The Alienware M18x Revisited

In our first run with the Alienware M18x, we sat down and took a look at the notebook itself along with NVIDIA's current top shelf mobile graphics part, the GeForce GTX 580M. We came away from the experience with mixed impressions of the M18x itself, a notebook that is by all means incredibly powerful but also seems to lose a lot of the balance that made the M17x R3 so desirable. On the other hand, the GeForce GTX 580M wound up being the fastest mobile GPU we'd yet tested, made only more formidable through the SLI configuration the M18x enables.

Today, Alienware has graciously provided us with the second half of the current top shelf performance equation in the form of a near-identically configured M18x, this time with two AMD Radeon HD 6990Ms in CrossFire. We'll also take a look at the Intel Core i7-2920XM's stock performance and compare it against the overclocked settings Alienware allows you to configure it with.

In a beautiful bit of synchronicity, our Radeon-equipped M18x also uses Alienware's black shell instead of the "nebula red" they equipped our GeForce model with. Other than that, this review unit is going to seem very familiar to those of you who caught the first part of our review. If you missed it, give it a read first.

Alienware M18x Notebook Specifications
Processor Intel Core i7-2920XM
(4x2.5GHz + HTT, 3.5GHz Turbo, 32nm, 8MB L3, 55W)
(Overclocked to 3.5GHz, 4.2GHz Turbo)
Chipset Intel HM67
Memory 4x4GB Hynix DDR3-1600 (Max 4x8GB)
Graphics AMD Radeon HD 6990M 2GB GDDR5 in CrossFire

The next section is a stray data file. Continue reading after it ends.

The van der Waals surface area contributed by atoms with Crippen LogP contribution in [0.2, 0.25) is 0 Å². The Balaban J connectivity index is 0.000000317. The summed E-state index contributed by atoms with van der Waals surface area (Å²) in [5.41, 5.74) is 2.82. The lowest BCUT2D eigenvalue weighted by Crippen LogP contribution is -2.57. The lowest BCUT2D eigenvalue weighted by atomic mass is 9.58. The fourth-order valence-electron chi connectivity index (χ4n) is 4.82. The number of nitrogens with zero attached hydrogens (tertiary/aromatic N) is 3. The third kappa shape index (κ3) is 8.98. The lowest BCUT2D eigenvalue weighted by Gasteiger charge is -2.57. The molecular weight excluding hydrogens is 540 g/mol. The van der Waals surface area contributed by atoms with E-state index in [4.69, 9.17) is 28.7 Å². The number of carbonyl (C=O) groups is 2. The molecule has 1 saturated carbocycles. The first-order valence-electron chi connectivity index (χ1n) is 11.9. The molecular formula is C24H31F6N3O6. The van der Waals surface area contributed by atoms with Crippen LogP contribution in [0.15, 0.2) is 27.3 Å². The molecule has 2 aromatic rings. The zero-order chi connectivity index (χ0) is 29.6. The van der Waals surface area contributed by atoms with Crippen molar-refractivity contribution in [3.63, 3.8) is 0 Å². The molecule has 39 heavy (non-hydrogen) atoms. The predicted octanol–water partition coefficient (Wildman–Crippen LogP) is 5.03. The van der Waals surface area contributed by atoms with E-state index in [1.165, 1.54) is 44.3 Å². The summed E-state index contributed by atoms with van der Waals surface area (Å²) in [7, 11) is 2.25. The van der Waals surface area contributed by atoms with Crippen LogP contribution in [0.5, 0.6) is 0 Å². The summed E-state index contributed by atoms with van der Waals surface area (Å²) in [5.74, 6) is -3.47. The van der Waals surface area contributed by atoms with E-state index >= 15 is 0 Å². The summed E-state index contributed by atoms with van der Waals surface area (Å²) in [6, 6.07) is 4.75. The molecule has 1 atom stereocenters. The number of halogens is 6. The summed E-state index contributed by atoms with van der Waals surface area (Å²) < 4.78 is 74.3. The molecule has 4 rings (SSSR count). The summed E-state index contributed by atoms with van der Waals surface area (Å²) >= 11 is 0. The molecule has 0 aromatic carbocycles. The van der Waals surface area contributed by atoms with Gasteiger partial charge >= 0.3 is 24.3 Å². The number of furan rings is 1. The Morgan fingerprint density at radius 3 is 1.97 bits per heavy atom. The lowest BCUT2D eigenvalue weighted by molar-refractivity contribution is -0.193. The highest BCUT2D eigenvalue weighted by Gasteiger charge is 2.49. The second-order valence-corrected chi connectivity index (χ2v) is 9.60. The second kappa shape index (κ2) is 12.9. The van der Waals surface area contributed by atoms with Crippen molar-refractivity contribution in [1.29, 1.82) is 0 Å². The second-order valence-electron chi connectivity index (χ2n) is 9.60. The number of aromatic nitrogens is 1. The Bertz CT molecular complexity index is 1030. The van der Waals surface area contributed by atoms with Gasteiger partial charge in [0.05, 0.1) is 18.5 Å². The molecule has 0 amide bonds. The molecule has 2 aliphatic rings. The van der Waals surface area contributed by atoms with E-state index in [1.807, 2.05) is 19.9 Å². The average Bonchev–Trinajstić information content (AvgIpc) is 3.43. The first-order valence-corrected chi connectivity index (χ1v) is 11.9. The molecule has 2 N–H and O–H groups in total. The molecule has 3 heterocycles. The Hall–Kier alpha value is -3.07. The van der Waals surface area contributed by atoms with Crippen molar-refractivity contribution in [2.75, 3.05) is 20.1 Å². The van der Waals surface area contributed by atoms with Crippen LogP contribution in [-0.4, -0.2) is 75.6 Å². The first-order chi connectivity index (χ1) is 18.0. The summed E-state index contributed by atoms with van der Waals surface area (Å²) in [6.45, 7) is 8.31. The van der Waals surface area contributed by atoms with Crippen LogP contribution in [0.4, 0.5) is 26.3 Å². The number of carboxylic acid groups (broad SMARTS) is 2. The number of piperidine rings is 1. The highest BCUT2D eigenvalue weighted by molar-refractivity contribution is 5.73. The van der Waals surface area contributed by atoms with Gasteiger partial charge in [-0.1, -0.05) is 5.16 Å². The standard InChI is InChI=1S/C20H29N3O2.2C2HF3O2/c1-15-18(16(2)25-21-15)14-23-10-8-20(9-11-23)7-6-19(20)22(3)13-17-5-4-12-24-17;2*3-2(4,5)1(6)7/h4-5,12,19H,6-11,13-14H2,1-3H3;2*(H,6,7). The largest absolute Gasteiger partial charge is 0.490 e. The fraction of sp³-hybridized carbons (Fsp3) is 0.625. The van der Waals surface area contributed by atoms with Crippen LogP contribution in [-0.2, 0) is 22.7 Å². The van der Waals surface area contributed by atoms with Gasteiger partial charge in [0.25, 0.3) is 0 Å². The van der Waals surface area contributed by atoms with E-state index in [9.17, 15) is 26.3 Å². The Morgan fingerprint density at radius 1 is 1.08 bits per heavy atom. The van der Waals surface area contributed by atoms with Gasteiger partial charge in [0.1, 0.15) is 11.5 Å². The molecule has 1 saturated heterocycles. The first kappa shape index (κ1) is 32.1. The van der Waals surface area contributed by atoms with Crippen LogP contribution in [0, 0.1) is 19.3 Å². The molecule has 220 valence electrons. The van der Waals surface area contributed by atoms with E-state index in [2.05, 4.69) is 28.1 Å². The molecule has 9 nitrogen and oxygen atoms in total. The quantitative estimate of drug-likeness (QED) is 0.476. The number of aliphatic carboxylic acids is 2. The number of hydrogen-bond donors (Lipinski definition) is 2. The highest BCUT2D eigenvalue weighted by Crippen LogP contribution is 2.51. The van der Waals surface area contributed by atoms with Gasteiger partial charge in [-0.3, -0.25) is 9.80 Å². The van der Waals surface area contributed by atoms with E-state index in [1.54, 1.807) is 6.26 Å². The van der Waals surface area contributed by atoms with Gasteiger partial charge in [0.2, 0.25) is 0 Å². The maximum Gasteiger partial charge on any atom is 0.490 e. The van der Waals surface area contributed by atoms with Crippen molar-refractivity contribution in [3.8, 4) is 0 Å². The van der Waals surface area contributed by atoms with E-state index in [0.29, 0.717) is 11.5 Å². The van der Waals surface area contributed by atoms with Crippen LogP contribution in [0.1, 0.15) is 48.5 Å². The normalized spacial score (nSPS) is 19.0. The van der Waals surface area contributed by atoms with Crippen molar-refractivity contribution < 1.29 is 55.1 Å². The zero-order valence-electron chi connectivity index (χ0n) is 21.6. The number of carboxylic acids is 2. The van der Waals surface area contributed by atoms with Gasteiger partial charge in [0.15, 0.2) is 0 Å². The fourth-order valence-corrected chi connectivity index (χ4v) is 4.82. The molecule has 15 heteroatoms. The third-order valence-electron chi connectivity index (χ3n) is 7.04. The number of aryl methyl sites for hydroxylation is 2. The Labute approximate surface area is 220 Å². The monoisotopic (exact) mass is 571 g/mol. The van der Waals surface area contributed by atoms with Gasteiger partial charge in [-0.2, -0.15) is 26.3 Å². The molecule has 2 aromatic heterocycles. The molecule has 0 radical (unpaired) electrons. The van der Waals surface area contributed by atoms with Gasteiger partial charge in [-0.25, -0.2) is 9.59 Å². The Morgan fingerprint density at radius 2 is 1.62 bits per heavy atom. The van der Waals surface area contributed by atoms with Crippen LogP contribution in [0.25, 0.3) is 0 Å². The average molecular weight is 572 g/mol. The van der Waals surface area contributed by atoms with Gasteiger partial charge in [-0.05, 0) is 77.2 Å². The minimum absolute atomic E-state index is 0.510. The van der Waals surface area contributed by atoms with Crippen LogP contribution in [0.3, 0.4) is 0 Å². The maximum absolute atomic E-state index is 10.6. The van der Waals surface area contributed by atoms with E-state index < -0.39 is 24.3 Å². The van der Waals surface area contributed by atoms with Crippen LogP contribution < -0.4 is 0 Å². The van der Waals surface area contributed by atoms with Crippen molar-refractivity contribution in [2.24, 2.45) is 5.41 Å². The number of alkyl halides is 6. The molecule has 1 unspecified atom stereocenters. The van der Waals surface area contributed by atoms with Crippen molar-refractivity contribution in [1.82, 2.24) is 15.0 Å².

(2x1120 stream processors, 715MHz/3.6GHz core/memory clocks, 256-bit memory bus)
Display 18.4" LED Glossy 16:9 1080p
Hard Drive(s) 2x Seagate Momentus 750GB 7200-RPM HDD in RAID 0
Optical Drive Slot-loading Blu-ray/DVDRW Combo (HL-DT-ST CA30N)
Networking Atheros AR8151 PCIe Gigabit Ethernet
Intel Centrino Ultimate-N 6300 802.11a/b/g/n
Bluetooth 3.0
Audio IDT 92HD73C1 HD Audio
Stereo speakers with subwoofer
S/PDIF, mic, and two headphone jacks
Battery 12-Cell, 11.1V, 97Wh
Front Side N/A (Speaker grilles)
Right Side ExpressCard/54
Slot-loading optical drive
MMC/SD/MS Flash reader
2x USB 2.0
eSATA/USB 2.0 combo port
HDMI input
Left Side Kensington lock
Ethernet port
2x USB 3.0
S/PDIF, mic, and two headphone jacks
Back Side AC jack
4x exhaust vents
Operating System Windows 7 Home Premium 64-bit
Dimensions 17.17" x 12.68" x 2.13" (WxDxH)
Weight ~11.93 lbs
Extras 3MP Webcam
Backlit keyboard with 10-key and configurable shortcut keys
Flash reader (MMC, SD/Mini SD, MS/Duo/Pro/Pro Duo)
Configurable lighting
Warranty 1-year standard warranty
2-year, 3-year, and 4-year extended warranties available
Pricing Starting at $1,999
Price as configured: $4,224

There are a couple of major differences between this unit and our last one that are worth pointing out. First, while our GeForce-based system simply had a pair of 750GB 7200-RPM hard drives, this one has them configured in the RAID 0 that Alienware inexplicably seems to love shipping notebooks with. Don't ask me why, I just work here, but hopefully if I keep harping about this eventually they'll offer an SSD+HDD configuration in models that support it--the way they should have been doing for a while now. This is liable to affect PCMark scores somewhat.